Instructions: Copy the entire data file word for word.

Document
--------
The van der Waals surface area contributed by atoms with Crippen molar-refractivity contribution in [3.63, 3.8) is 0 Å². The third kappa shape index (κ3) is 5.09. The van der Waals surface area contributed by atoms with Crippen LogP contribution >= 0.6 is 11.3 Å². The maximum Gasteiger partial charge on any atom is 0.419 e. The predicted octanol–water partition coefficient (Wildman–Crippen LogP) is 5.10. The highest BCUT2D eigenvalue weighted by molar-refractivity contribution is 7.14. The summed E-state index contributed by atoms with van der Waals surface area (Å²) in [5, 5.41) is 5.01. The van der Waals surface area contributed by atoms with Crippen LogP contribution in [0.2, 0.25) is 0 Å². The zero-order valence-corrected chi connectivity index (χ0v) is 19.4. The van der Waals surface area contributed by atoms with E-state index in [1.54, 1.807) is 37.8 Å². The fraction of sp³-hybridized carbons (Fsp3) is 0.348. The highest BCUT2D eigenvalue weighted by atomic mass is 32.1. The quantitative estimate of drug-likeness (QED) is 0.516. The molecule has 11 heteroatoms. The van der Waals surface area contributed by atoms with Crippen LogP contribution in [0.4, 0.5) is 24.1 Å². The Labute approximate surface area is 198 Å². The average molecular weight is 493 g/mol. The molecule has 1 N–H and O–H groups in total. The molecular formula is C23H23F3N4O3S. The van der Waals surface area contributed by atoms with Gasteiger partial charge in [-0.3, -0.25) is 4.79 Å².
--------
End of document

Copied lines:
The van der Waals surface area contributed by atoms with Crippen molar-refractivity contribution in [3.63, 3.8) is 0 Å². The third kappa shape index (κ3) is 5.09. The van der Waals surface area contributed by atoms with Crippen LogP contribution >= 0.6 is 11.3 Å². The maximum Gasteiger partial charge on any atom is 0.419 e. The predicted octanol–water partition coefficient (Wildman–Crippen LogP) is 5.10. The highest BCUT2D eigenvalue weighted by molar-refractivity contribution is 7.14. The summed E-state index contributed by atoms with van der Waals surface area (Å²) in [5, 5.41) is 5.01. The van der Waals surface area contributed by atoms with Crippen LogP contribution in [0.2, 0.25) is 0 Å². The zero-order valence-corrected chi connectivity index (χ0v) is 19.4. The van der Waals surface area contributed by atoms with E-state index in [1.54, 1.807) is 37.8 Å². The fraction of sp³-hybridized carbons (Fsp3) is 0.348. The highest BCUT2D eigenvalue weighted by atomic mass is 32.1. The quantitative estimate of drug-likeness (QED) is 0.516. The molecule has 11 heteroatoms. The van der Waals surface area contributed by atoms with Crippen LogP contribution in [0.4, 0.5) is 24.1 Å². The Labute approximate surface area is 198 Å². The average molecular weight is 493 g/mol. The molecule has 1 N–H and O–H groups in total. The molecular formula is C23H23F3N4O3S. The van der Waals surface area contributed by atoms with Gasteiger partial charge in [-0.3, -0.25) is 4.79 Å².